26 March 1999

KEEPING ONE JUMP AHEAD OF THE FORAGER

Second place in the complex category of last years

FARMERS WEEKLY/Barclays Bank Inventions Competition

went to farmer-contractor Brian Annings reverse drive mower.

Andrew Pearce ventured into Devon to find out more

IF youre a mower operator, being chased by a 380hp self-propelled forager concentrates the mind most wonderfully. It certainly did for farmer and contractor Brian Anning, especially back in 1996 when he was using a 3m (10ft) mower to fell 28-32ha (70-80acres) grass/day.

"I used to come home clapped out," he grins, "and thought to myself that there had to be a better way." And there was; a farm-built, twelve-drum, 24ft front-mounted grass gobbler, powered along by more than 200hp of Valmet 8750.

Mr Anning and his son Mike run a contracting business from Watchford Farm, Yarcombe, near Honiton. Cutting around 800ha (2000acres) of grass and 162ha (500acres) maize every year in a 10-12mile radius from base, they come across plenty of small, bumpy and steep fields. "I wanted to work faster with less strain," says Mr Anning senior, "But I didnt fancy a front/rear mower combination as they dont seem to last round here, and pollen and dust from the front one can lead to overheating. So that suggested reverse drive, which puts everything up front where you can see it and avoids a stiff neck. To cover the ground the machine would have to be wide, but there was nothing on the market to do the job.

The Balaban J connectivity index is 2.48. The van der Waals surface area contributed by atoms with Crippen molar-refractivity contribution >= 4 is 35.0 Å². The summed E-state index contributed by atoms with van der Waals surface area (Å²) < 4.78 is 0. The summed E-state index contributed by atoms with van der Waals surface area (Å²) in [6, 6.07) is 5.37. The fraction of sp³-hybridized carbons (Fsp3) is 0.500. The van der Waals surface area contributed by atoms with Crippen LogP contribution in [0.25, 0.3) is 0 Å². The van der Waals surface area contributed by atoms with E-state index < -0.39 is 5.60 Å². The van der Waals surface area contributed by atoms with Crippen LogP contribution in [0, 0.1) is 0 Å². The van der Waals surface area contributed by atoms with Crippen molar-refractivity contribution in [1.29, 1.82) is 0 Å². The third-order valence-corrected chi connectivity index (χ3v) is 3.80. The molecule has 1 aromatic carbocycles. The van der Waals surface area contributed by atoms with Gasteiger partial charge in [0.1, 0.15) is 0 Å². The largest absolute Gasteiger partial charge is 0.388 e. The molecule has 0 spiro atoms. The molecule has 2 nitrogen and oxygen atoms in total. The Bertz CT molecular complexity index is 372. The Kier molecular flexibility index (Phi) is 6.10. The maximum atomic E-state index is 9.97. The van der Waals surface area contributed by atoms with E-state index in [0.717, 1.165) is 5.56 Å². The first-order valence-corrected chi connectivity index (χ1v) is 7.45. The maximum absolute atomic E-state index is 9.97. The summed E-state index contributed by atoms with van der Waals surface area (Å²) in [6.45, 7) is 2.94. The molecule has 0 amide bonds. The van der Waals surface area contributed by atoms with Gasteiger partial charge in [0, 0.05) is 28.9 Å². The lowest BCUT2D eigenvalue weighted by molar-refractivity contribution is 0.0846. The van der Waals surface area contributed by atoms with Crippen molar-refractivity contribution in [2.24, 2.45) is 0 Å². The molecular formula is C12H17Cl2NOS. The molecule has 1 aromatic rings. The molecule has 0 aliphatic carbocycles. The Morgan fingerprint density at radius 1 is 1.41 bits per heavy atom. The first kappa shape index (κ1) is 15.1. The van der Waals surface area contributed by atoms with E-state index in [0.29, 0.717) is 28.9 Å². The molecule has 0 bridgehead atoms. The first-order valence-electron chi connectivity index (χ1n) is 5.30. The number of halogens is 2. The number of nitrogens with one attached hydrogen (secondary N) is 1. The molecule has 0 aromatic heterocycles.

"So I decided to put three 2.4m mowers together as a single unit. For this idea to work properly the beds must be pulled, not pushed; its the only way to let them ride up in work and follow contours. Experimenting with Meccano showed how the linkage and folding might work, so I went ahead."

&#42 Arrowhead formation

Armed with just the idea, Mr Annning haunted various makers for two trailed- and one front-mounted mower bed. Only Westmac would supply, and after a cheque for £10,500 changed hands, a trio of 4-drum units arrived in early January 1997. "We laid them out on the workshop floor with 125-150mm (5-6in) overlap between the middle and outside ones, then worked out how to built the frame," Mr Anning chuckles. "And seeing all that moneys worth laying there, we wondered if we were doing the right thing."

His design puts the beds in arrowhead formation, with the front-mount one jutting ahead. Conditioners arent required as the Annings prefer to spread the crop with a second pass, then row it up for the forager.

A strong headstock carries a Waltershied gearbox – more on that later – and extends forward into a pivot for the central bed, which is lifted upward for transport by a long single-acting ram from an old McConnel P44 hedgecutter. To either side of the headstock cranked arms carry the two wing units. These arms pivot horizontally, letting short ex-McConnel double-acting rams fold the wings inwards for transport and thus bring width down to 2.8m (9ft). After folding, a mechanical link locks the wings in place.

Two things are central to the design, says Mr Anning. First, each mower bed is suspended from (and pulled by) the main frame, just as it would be in conventional trailed operation, with springs, adjustable links and wishbones allowing for float and pressure adjustment. The second key feature is the way tongues on the centre bed drop into slots on the wing units as the middle section lowers from transport. This arrangement locks the three beds together across their width, so forces trying to bend the wings in work are contained.

&#42 Driveline

complications